American Cultural Studies
Professors Taylor (English), Rice-DeFosse (French), Creighton (History; chair), Herzig (Women and Gender Studies), Carnegie (Anthropology), and Nero (Rhetoric); Associate Professors Fra-Molinero (Spanish), Jensen (History), and Houchins (African American Studies); Assistant Professors Chapman (Music), Melvin (History), Beasley (African American Studies and American Cultural Studies), and Osucha (English); Visiting Assistant Professor Bessire (African American Studies, American Cultural Studies, and Art and Visual Culture); Lecturers Kerr (American Cultural Studies) and Blaine-Wallace (African American Studies)
What does it mean to be American? Students in this interdisciplinary major reflect on this question in multiple ways. American cultural studies core courses ponder the changing meanings of nation and citizenship in both the United States and in the Americas. They consider how groups of Americans see themselves and each other, and investigate how institutions have constructed such differences as race, gender, class, and sexuality. These discussions assume that what has been deemed natural or inevitable is in fact dynamic and changeable, and that what has been socially invisible must be brought to light. All American cultural studies students are grounded in African American studies and use this method of inquiry to better understand the meaning of belonging, privilege, and exclusion. Among current American cultural studies courses are those that focus on cultural geography and cultural politics, borderlands, diasporas, film and media, gender, history, literature, music, performance, queer theory, and race theory.
More information on the American cultural studies program is available on the website (www.bates.edu/ACS.xml).
Major Requirements. The major in American cultural studies requires ten courses in addition to a senior thesis. There are four required courses: an introduction to American cultural studies; an introduction to African American studies; a course introducing interdisciplinary methods of analysis; and a course centering on community study and engagement. Six other courses are to be chosen from the list below. They should include advanced courses at the 200 and 300 levels. Furthermore, one course should study the African diaspora outside of the United States, one course should focus on gender as an interpretive category, and one course should take a cultural studies approach to either Asian American, Franco-American, Native American, Canadian, or Latin American experience. The selection and sequence of courses must be discussed with the faculty advisor and approved by the fall semester of the junior year. All majors must complete a senior thesis (American Cultural Studies 457 or 458).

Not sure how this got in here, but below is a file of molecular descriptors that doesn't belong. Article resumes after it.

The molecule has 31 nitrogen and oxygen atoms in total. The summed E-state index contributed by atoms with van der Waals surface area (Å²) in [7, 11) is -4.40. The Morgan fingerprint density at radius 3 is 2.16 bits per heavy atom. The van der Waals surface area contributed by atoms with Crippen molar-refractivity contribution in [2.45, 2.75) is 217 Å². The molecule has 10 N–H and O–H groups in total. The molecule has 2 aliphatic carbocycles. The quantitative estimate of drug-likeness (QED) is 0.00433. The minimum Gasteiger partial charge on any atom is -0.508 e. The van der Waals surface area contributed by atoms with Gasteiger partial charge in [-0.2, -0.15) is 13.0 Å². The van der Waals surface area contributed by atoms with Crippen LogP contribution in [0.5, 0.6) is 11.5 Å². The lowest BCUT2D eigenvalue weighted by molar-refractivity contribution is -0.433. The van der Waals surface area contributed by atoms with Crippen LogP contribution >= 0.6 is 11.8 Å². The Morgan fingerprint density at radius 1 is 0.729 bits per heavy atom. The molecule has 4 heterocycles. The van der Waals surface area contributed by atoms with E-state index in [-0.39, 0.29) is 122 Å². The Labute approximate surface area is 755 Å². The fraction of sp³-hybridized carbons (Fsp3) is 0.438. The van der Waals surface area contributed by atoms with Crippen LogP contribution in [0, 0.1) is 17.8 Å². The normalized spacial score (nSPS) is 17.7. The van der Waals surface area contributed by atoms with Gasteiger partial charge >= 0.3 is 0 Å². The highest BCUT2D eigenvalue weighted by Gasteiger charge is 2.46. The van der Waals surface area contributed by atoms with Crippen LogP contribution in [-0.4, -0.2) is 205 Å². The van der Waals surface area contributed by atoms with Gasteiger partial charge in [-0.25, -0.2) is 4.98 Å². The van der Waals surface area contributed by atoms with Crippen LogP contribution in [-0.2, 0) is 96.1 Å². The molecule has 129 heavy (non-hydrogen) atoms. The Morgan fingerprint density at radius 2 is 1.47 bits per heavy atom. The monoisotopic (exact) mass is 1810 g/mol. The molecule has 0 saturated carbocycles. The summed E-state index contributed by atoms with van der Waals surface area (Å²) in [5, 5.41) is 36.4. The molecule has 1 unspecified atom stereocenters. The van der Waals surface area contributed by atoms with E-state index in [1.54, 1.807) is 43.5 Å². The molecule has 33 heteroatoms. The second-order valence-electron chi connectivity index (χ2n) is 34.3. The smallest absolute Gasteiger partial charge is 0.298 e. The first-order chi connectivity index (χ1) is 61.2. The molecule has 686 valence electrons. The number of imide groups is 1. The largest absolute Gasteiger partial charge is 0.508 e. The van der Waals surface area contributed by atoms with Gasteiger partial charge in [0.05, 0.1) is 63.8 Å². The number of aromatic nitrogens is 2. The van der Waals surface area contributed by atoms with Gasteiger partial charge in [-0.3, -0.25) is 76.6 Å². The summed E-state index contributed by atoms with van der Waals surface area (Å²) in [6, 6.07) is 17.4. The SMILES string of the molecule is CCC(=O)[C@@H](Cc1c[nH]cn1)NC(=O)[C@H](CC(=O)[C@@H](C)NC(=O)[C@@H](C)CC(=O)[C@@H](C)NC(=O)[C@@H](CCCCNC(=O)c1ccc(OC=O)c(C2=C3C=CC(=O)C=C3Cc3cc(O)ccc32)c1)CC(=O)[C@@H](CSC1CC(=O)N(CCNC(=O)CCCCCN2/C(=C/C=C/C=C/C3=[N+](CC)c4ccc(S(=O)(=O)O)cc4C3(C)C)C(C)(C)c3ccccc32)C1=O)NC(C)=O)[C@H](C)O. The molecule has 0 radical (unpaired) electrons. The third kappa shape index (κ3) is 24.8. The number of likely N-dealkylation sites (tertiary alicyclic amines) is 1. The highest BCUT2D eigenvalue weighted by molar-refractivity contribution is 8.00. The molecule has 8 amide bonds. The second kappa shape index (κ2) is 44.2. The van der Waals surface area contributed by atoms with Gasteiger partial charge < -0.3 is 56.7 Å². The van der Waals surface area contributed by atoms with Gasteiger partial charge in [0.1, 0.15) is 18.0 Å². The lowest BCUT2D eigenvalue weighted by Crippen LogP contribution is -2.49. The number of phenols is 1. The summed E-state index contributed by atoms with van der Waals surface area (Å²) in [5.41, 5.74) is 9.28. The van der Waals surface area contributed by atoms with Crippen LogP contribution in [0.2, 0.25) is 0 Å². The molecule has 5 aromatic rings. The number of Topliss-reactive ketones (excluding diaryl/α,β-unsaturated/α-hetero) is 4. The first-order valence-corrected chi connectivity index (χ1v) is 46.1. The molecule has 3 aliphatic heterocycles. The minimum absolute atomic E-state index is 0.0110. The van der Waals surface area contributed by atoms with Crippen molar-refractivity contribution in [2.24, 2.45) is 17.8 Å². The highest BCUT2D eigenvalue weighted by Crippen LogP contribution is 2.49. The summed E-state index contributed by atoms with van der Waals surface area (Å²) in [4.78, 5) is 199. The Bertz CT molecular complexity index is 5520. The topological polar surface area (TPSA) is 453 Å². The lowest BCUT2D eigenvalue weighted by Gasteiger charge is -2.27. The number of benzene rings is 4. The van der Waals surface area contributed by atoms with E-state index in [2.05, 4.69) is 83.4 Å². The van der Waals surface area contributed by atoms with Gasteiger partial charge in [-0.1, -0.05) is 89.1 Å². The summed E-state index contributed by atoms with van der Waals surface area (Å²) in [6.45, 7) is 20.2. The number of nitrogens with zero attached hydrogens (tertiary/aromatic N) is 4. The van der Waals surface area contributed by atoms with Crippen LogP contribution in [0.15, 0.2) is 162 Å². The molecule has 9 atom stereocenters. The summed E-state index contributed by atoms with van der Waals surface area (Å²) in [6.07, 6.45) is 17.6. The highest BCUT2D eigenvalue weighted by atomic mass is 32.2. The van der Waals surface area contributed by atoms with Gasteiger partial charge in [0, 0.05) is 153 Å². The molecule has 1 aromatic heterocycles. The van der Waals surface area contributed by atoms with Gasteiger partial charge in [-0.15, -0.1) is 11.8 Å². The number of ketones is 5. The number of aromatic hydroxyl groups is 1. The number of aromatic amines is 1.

Pass/Fail Grading Option. Pass/fail may not be applied to the four required courses. There are no restrictions on the use of the pass/fail option for other courses taken for the major.
In addition to specific American cultural studies courses, the following courses from across the curriculum can be applied to the major:
AAS 100. Introduction to African American Studies (formerly 140A).
AA/EN 121J. African American Literature.
AA/EN 121X. Music and Metaphor: The Sounds in African American Literature.
AA/RH 162. White Redemption: Cinema and the Co-optation of African American History.
AA/WS 201. Black and Feminist Thought.
AA/EN 212. Black Lesbian and Gay Literatures.
AA/TH 225. The Grain of the Black Image.
AA/HI 243. African American History.
AA/MU 249. African American Popular Music.
AA/AN 251. History, Agency, and Representation in the Making of the Caribbean.
AA/DN 252. Contemporary Issues in Dance.
AA/EN 253. The African American Novel.
AA/HI 390E. African Slavery in the Americas.
AA/RH 391C. The Harlem Renaissance.
AA/AV s20. Religious Arts of the African Diaspora.
AA/AN s28. Cultural Production and Social Context, Jamaica.
AA/WS s33. Reading Toni Morrison.
ANTH 103. Introduction to Archeology.